The unique effort brings together the municipal authority, corporates and Resident Welfare Associations (RWAs) in their commitment to ensure zero-waste and garbage dumping in more than a dozen sectors of the Delhi suburb Noida.
Over a dozen sectors in Noida are expected to take up a ‘zero-waste’
approach from now onwards and the initiative is becoming an inspiration for many residential areas in the Delhi NCR region.
“The Noida Authority, with support from some corporate houses and residents’ welfare associations (RWAs) , has been able to cover 16 sectors so far and has provided them with bio compost machines for the purpose,” reported English daily Times of India recently.
The media report further says that the machines are priced between Rs 20 lakh and Rs 1 crore each and they are being put to use to process wet and horticulture waste.
Of the 16 machines, two are installed in Sector 34 and 37 are of higher capacity. The infrastructure put in place will not just be aimed at ensuring a zero-garbage solution. They are also capable of generating biogas for domestic and commercial use.
“Noida Authority officials said that the two plants can produce renewable energy from food, garden and municipal waste. The cost of these two plants, installed in sector 34 and 37 in Noida, is much higher and so we have installed them in sectors that produce more waste,” said Avinash Tripathi, officer on special duty to Times of India.
He added that the two plants can each process 2,000-kg of waste daily.
“The other 14 sectors have been provided with composting machines or organic waste converters. Their prices range between Rs 20 lakh and Rs 60
lakh depending on the processing capacity. These machines are equipped to deal with food waste and can generate compost within 24 hours to 48 hours,” the report further said.
The key sectors that are covered by the plan are sector 8, 30, 34, 37, 52, 56 and 71. The Noida authority also plans to cover more than 25 locations in the times to come under the same plan.
The rolling out of the waste management infrastructure has been done by the Noida authority as per the rankings of the RWAs and colonies registered with it. The authority maintains a comprehensive criterion to categorize the localities under it on the basis of the cleanliness and waste management habits of the area.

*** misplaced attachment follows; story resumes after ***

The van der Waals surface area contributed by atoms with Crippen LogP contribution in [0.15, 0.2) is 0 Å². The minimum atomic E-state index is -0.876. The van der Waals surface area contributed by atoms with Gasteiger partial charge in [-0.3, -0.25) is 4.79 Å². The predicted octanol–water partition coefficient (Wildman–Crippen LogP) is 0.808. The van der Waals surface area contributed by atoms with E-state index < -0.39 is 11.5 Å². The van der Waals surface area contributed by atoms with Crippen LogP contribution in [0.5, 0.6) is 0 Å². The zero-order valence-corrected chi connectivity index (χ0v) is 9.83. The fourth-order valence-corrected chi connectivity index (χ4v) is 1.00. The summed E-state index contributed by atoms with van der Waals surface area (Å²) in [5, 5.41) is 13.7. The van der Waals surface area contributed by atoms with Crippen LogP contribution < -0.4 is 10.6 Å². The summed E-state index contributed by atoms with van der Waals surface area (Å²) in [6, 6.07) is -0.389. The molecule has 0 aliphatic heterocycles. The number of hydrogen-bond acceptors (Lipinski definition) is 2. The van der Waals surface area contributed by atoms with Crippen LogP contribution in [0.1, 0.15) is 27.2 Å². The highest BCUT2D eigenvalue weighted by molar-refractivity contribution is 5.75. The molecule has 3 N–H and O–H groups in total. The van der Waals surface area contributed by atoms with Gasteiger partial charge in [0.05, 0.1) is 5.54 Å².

The authority had invited entries from RWAs and apartment complexes seeking to install waste management infrastructure in their locality. Noida Authority also plans to soon start surveys to find out the waste generation scenario at various colonies. At present there are around 130 RWAs registered with the Noida authority.
Yogendra Sharma, president of federation of RWAs in Noida has told Times of India that installation of composting machines and biogas plants has
paved the way for RWAs to better their rankings. The machines are being run and maintained by RWAs and are providing a zero-waste approach.
The newspaper report says that almost 90% of funds for the machines have been generated by Noida authority and by some companies under corporate
social responsibility (CSR) initiatives. The remaining 10% is being pooled in by the residents. The compost generated from the plants is being used to maintain the green belts and parks within the neighborhood. Electricity charges are being borne by the authority as of now.
Meanwhile, a Down to Earth magazine report on the state of Organic Waste Processing machines says that there are policy level additions which need to be accomplished urgently to ensure that the waste processing is done in a smooth manner.
The report says that one of the major loopholes is that the technology does not find mention in the Solid Waste Management Rules, 2016 or in the Advisory on On-Site and Decentralized Composting of Municipal Organic Waste, issued by the Ministry of Housing and Urban Affairs in 2018. The Ministry of Chemicals and Fertilizers in February 2016 notified the Policy on Promotion of City Compost which makes it mandatory for all big offices, schools, hotels, housing complexes and municipal corporations to convert their wet waste into compost.
But in the absence of guidelines, claims by manufacturers have become the standard and there are no national level policies to ensure quality of the waste processing machines.